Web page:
This material is distributed or presented for informational or educational purposes only and should not be considered a recommendation of any particular security, strategy or investment product, or as investing advice of any kind. This material is not provided in a fiduciary capacity, may not be relied upon for or in connection with the making of investment decisions, and does not constitute a solicitation of an offer to buy or sell securities. The content contained herein is not intended to be and should not be construed as legal or tax advice and/or a legal opinion. Always consult a financial, tax and/or legal professional regarding your specific situation.

This material contains opinions of the authors, but not necessarily those of Guggenheim Partners, LLC or its subsidiaries. The opinions contained herein are subject to change without notice. Forward-looking statements, estimates, and certain information contained herein are based upon proprietary and non-proprietary research and other sources. Information contained herein has been obtained from sources believed to be reliable but are not assured as to accuracy. Past performance is not indicative of future results. There is neither representation nor warranty as to the current accuracy of, nor liability for, decisions based on such information.

Investing involves risk. In general, the value of fixed-income securities fall when interest rates rise. High-yield securities present more liquidity and credit risk than investment grade bonds and may be subject to greater volatility. Asset-backed securities, including mortgage-backed securities, may have structures that make their reaction to interest rates and other factors difficult to predict, making their prices volatile and they are subject to liquidity risk. Investments in floating rate senior secured syndicated bank loans and other floating rate securities involve special types of risks, including credit risk, interest rate risk, liquidity risk and prepayment risk. Loans are often below investment grade, may be unrated, and typically offer a fixed or floating interest rate.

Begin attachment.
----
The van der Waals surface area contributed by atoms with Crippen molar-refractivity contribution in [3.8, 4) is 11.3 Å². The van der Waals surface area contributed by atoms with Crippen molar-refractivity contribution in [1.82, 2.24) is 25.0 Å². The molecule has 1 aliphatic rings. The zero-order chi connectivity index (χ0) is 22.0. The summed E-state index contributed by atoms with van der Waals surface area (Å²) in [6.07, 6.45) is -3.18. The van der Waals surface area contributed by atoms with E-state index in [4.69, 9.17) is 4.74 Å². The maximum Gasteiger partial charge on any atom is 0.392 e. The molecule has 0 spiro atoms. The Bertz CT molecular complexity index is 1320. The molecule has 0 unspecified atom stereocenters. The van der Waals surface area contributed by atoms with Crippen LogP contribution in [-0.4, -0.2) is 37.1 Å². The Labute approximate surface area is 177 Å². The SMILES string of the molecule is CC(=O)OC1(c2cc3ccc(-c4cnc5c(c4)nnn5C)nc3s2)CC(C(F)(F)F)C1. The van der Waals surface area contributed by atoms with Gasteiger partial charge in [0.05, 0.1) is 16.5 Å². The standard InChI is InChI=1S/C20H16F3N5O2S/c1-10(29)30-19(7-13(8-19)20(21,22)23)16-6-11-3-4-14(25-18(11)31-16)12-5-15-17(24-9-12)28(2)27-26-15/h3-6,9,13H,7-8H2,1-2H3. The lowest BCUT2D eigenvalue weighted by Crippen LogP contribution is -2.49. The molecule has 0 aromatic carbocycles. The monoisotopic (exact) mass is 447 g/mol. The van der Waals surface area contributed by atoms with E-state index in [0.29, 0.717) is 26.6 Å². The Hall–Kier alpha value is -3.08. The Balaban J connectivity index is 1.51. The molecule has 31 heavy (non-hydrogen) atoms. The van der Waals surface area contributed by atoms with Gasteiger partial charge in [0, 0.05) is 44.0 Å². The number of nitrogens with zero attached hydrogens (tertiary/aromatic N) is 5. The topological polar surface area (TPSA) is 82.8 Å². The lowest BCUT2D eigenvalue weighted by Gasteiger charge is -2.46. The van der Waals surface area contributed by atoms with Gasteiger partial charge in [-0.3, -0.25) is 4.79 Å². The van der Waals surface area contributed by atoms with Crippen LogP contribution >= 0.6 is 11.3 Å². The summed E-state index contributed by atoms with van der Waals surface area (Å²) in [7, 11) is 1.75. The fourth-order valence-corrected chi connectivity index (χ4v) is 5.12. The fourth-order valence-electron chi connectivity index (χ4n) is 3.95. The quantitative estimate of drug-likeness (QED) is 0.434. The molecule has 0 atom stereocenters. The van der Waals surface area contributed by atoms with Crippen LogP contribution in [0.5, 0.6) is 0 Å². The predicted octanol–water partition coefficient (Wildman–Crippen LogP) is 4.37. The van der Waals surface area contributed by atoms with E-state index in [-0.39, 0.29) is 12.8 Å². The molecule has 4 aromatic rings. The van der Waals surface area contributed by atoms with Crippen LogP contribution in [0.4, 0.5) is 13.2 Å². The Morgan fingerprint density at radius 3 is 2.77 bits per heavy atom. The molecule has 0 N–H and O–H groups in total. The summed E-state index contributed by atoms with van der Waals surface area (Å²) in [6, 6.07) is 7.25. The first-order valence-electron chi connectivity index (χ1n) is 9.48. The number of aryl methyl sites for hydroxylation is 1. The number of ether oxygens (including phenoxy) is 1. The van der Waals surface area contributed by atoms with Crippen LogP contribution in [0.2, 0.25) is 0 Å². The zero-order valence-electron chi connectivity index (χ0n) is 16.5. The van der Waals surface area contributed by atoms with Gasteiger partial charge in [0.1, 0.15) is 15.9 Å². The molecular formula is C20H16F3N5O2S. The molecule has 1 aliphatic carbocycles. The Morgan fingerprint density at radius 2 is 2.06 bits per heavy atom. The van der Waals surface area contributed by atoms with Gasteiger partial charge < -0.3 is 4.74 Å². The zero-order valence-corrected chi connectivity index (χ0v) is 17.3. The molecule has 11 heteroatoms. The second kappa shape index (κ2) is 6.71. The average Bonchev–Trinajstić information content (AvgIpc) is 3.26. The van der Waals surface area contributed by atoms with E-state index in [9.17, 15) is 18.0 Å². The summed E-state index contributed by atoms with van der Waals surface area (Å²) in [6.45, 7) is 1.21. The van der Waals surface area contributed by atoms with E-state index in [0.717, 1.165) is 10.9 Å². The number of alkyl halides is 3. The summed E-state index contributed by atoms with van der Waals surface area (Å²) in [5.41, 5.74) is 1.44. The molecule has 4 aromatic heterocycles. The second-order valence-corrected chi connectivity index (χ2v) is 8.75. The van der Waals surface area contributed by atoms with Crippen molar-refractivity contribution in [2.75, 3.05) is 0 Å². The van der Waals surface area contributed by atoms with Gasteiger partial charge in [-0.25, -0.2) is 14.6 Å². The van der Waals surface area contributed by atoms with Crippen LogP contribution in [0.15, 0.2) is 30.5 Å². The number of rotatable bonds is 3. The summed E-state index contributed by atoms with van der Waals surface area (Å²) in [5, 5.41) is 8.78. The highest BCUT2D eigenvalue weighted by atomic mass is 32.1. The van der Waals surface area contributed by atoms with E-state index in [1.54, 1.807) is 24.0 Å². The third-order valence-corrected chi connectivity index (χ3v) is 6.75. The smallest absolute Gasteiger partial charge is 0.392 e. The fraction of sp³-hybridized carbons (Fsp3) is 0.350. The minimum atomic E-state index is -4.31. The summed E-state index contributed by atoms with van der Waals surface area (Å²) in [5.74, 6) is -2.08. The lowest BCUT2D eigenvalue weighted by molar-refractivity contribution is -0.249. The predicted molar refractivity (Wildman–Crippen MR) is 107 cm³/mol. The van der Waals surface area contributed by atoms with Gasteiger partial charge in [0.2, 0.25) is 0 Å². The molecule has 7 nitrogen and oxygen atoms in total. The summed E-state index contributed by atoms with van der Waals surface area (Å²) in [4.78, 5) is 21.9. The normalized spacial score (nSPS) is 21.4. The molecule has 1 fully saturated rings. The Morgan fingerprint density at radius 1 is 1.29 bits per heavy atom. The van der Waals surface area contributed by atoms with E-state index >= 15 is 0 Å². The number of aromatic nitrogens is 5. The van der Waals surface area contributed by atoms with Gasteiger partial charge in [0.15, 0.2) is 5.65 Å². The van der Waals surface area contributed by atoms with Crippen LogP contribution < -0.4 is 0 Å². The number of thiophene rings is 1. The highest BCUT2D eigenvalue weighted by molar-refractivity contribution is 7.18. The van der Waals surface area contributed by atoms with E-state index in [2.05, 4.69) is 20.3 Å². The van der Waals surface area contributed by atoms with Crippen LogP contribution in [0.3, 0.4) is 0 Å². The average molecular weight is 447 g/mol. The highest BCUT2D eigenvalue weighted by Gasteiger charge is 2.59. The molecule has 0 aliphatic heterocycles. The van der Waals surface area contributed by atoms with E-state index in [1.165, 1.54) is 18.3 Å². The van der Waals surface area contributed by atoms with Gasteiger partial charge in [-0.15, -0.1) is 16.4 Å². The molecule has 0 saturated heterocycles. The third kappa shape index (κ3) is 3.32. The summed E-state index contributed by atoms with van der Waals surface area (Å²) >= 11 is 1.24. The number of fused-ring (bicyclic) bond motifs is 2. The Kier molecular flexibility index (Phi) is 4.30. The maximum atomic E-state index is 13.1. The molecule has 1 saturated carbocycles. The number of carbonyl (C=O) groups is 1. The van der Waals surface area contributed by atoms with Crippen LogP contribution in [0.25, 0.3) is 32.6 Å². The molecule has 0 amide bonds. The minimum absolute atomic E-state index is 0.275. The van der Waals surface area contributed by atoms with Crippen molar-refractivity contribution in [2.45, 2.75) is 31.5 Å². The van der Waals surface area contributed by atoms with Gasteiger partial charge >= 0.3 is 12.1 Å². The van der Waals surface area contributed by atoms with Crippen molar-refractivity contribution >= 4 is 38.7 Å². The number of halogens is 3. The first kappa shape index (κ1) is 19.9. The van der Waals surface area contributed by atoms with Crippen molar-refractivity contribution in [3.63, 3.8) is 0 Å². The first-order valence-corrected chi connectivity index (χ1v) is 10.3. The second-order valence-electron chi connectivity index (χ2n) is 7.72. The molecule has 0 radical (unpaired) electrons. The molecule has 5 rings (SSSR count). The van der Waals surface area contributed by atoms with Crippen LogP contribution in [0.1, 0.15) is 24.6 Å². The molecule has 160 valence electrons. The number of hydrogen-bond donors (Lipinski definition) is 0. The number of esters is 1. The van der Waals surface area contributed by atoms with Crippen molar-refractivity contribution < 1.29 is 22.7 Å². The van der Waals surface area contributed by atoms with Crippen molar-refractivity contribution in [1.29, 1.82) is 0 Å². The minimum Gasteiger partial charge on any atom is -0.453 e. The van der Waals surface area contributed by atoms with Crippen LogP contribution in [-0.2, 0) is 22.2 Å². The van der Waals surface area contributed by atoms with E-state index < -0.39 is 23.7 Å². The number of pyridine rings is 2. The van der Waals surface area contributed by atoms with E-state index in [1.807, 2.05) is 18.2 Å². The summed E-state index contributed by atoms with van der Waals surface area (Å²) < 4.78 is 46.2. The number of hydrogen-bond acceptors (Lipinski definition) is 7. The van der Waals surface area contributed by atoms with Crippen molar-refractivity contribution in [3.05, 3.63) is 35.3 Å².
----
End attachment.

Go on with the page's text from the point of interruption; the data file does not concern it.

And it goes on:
Guggenheim Investments represents the following affiliated investment management businesses: Guggenheim Partners Investment Management, LLC, Security Investors, LLC, Guggenheim Funds Distributors, LLC, Guggenheim Funds Investment Advisors, LLC, Guggenheim Partners Advisors, LLC, Guggenheim Corporate Funding, LLC, Guggenheim Partners Europe Limited, Guggenheim Partners Japan Limited, GS GAMMA Advisors, LLC, and Guggenheim Partners India Management.

©2022, Guggenheim Partners, LLC. All Rights Reserved. No part of this document may be reproduced, stored, or transmitted by any means without the express written consent of Guggenheim Partners, LLC.

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VIDEOS AND PODCASTS

2022’s Upside: The Fed Has Put the Income Back in Fixed Income 

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Anne Walsh, Chief Investment Officer for Guggenheim Partners Investment Management, joined Asset TV to discuss macroeconomic conditions, risk, and relative value in the bond market.

Macro Markets Podcast 

Macro Markets Podcast Episode 26: Mortgage-Backed Securities, Structured Credit, Market Liquidity

Karthik Narayanan, Head of Securitized for Guggenheim Investments, discusses value in the residential mortgage-backed securities market and other ABS sectors. Anne Walsh, Chief Investment Officer for Guggenheim Partners Investment Management, answers a listener question on liquidity. Jerry Cai, an economist in our Macroeconomic and Investment Research Group, brings the latest on the labor picture and an update on China.







© Guggenheim Investments. All rights reserved.

Guggenheim Investments represents the following affiliated investment management businesses of Guggenheim Partners, LLC: Guggenheim Partners Investment Management, LLC, Security Investors, LLC, Guggenheim Funds Distributors, LLC, Guggenheim Funds Investment Advisors, LLC, Guggenheim Corporate Funding, LLC, Guggenheim Partners Advisors, LLC, Guggenheim Partners Europe Limited, Guggenheim Partners Japan Limited, GS GAMMA Advisors, LLC, and Guggenheim Partners India Management.